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Carbon markets have become a vital tool on the road to achieving net zero globally. Traditionally dominated by the private sector, these markets are transforming significantly as governments worldwide recognise their potential. More than two-thirds of countries are now planning to utilise carbon markets to fulfil their Nationally Determined Contributions (NDCs) under the Paris Agreement. This article delves into the countries actively participating in carbon markets, shedding light on their initiatives, digital infrastructure, and the potential impact on carbon emissions.
A local tending a tree nursery in Kenya, Hongera Reforestation Project, DGB.
The 2021 COP26 in Glasgow marked a significant milestone with the approval of Article 6 of the Paris Agreement. This approval ushered in a new era for carbon markets, allowing countries to trade carbon credits generated by carbon emission reductions or removals. These reductions could stem from shifts to renewable energy or nature-restoration efforts in carbon-rich ecosystems like forests.
As the urgency to reduce carbon emissions intensifies due to the escalating environmental impacts, carbon markets offer a cost-effective means of accelerating decarbonisation. The potential cost savings are substantial, with carbon credits estimated to reduce the expense of implementing NDCs by up to $250 billion by 2030.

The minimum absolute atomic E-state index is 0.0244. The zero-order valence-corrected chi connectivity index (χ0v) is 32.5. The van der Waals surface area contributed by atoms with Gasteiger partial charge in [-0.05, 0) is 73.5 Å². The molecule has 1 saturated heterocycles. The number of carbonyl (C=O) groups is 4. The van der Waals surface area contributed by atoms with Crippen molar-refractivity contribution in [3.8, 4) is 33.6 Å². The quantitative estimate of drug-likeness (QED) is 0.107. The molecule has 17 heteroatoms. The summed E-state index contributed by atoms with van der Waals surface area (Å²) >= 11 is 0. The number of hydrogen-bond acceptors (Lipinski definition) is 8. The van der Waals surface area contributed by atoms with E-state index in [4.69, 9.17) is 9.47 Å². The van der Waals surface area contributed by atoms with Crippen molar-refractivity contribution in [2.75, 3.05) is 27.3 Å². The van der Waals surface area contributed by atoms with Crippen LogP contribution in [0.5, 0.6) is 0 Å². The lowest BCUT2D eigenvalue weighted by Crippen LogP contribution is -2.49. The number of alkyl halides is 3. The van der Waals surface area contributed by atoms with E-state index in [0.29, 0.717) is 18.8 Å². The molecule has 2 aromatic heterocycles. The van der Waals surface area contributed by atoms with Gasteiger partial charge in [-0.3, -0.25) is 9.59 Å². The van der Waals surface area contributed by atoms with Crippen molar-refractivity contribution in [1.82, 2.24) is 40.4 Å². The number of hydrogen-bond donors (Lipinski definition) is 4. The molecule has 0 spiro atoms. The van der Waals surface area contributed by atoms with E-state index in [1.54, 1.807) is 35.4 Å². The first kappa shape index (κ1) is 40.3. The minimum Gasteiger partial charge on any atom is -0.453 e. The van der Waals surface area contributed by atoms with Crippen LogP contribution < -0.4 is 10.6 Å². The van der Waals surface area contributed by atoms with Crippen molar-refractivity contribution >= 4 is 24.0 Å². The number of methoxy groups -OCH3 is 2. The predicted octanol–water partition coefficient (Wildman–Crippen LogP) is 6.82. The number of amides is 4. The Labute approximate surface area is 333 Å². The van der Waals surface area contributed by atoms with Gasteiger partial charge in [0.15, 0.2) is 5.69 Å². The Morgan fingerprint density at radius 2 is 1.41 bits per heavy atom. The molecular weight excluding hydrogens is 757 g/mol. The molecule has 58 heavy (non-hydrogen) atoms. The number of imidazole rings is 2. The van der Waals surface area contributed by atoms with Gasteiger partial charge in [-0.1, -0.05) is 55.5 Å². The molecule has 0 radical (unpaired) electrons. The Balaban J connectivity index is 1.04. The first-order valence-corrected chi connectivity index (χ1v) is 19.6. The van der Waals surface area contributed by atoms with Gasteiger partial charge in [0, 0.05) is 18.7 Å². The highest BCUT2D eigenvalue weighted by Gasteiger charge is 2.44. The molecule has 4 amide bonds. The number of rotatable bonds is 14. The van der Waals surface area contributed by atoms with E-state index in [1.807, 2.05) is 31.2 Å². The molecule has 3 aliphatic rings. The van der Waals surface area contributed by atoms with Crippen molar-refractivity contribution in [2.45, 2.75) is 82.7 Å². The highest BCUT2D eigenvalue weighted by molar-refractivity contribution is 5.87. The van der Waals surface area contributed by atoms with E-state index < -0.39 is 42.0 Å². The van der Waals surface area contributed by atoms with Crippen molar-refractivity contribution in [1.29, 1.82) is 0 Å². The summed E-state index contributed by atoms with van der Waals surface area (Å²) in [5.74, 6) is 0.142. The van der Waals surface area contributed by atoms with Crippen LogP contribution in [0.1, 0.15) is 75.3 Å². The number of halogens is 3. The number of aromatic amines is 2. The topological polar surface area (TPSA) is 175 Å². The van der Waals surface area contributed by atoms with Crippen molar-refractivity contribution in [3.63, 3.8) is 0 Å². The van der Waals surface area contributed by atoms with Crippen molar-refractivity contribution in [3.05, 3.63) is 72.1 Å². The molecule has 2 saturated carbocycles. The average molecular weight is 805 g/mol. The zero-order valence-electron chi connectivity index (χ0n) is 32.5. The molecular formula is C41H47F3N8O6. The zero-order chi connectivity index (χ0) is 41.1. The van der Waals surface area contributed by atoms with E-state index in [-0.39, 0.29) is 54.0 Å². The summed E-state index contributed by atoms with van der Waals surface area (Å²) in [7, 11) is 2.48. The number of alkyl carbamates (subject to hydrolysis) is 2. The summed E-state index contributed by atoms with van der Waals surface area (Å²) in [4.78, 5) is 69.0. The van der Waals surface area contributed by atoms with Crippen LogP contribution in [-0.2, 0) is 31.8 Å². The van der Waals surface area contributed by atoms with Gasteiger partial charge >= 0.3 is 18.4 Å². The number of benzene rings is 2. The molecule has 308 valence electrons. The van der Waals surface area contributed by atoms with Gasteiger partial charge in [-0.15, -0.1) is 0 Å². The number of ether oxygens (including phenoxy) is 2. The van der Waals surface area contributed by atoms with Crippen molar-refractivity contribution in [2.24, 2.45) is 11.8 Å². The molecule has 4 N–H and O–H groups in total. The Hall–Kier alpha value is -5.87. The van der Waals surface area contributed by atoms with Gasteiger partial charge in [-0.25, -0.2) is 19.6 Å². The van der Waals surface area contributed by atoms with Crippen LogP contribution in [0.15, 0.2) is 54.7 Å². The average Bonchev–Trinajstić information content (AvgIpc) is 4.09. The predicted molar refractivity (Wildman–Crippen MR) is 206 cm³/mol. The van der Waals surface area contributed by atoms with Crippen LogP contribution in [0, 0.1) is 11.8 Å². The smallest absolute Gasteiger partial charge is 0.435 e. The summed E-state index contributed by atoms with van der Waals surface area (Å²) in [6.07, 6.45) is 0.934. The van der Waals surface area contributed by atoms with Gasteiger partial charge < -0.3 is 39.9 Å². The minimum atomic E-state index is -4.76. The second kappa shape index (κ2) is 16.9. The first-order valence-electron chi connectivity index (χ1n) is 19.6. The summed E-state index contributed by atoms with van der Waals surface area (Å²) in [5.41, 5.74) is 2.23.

Crucial to the success of carbon markets is the digital infrastructure that ensures the secure storage and accurate tracking of verified data. Monitoring, Reporting, and Verification (MRV) systems, coupled with national or international registries, are central components of this digital infrastructure. These systems ensure transparency and accuracy in emissions data, which is crucial for carbon trading. Emerging technologies like blockchain further enhance transparency and ensure that carbon credits are claimed by only one country.
Read more: How are carbon credits issued?
While the Middle East and North Africa (MENA) region are emerging as key players in carbon markets, other regions around the world are also actively participating in the effort to conserve nature through carbon market initiatives. Let’s take a closer look at each region.
Aerial view of Qanona Valley, Saudi Arabia.
In the broader Middle East and North Africa (MENA) region, countries such as Saudi Arabia, Oman, the United Arab Emirates, and Bahrain, as well as nations in North Africa like Egypt, Morocco, Tunisia, and Algeria, have made substantial progress in adopting sustainable practices. They have collectively announced ambitious net-zero targets and established platforms such as the Riyadh Voluntary Exchange Platform to facilitate the trade of verified carbon credits produced within the region. These initiatives not only signify the growing importance of the MENA region in international carbon markets but also emphasise the region's commitment to reducing global carbon emissions through collaborative efforts and its growing importance in the international carbon markets and its commitment to reducing global carbon emissions.
Europe has long been a pioneer in carbon markets. The European Union Emissions Trading System (EU ETS) is one of the world's largest and most established carbon trading platforms, playing a pivotal role in capping industrial emissions and enabling the trade of emission allowances. European nations continue to refine and expand their carbon market strategies, driving emissions reductions and environmental restoration and fostering innovation in clean technologies.
View on mountains under a mist, Jiangxi Province, China.